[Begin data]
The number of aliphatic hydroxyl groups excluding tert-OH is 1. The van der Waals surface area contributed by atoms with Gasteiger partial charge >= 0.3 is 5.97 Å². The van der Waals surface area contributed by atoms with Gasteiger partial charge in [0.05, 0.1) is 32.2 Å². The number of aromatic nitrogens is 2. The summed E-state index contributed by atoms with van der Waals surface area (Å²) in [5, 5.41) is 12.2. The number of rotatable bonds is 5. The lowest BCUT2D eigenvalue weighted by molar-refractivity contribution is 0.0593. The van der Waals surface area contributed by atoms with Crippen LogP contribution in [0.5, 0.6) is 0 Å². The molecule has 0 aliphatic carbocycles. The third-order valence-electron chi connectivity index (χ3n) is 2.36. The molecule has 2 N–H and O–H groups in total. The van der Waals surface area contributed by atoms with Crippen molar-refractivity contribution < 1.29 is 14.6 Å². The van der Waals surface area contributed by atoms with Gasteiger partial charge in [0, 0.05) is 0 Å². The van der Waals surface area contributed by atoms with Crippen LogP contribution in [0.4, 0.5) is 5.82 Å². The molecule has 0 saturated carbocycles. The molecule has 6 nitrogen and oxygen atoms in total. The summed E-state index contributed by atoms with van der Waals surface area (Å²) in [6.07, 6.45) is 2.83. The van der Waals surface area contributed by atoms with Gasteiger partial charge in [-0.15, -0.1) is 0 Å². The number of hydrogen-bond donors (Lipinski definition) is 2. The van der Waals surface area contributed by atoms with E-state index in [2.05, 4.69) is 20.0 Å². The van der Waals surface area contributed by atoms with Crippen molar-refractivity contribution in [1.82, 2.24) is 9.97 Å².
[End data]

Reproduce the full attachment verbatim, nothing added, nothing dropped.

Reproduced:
The number of aliphatic hydroxyl groups excluding tert-OH is 1. The van der Waals surface area contributed by atoms with Gasteiger partial charge >= 0.3 is 5.97 Å². The van der Waals surface area contributed by atoms with Gasteiger partial charge in [0.05, 0.1) is 32.2 Å². The number of aromatic nitrogens is 2. The summed E-state index contributed by atoms with van der Waals surface area (Å²) in [5, 5.41) is 12.2. The number of rotatable bonds is 5. The lowest BCUT2D eigenvalue weighted by molar-refractivity contribution is 0.0593. The van der Waals surface area contributed by atoms with Crippen LogP contribution in [0.5, 0.6) is 0 Å². The molecule has 0 aliphatic carbocycles. The third-order valence-electron chi connectivity index (χ3n) is 2.36. The molecule has 2 N–H and O–H groups in total. The van der Waals surface area contributed by atoms with Crippen molar-refractivity contribution < 1.29 is 14.6 Å². The van der Waals surface area contributed by atoms with Gasteiger partial charge in [0, 0.05) is 0 Å². The van der Waals surface area contributed by atoms with Crippen LogP contribution in [0.4, 0.5) is 5.82 Å². The molecule has 0 saturated carbocycles. The molecule has 6 nitrogen and oxygen atoms in total. The summed E-state index contributed by atoms with van der Waals surface area (Å²) in [6.07, 6.45) is 2.83. The van der Waals surface area contributed by atoms with Gasteiger partial charge in [-0.15, -0.1) is 0 Å². The number of hydrogen-bond donors (Lipinski definition) is 2. The van der Waals surface area contributed by atoms with E-state index in [2.05, 4.69) is 20.0 Å². The van der Waals surface area contributed by atoms with Crippen molar-refractivity contribution in [1.82, 2.24) is 9.97 Å².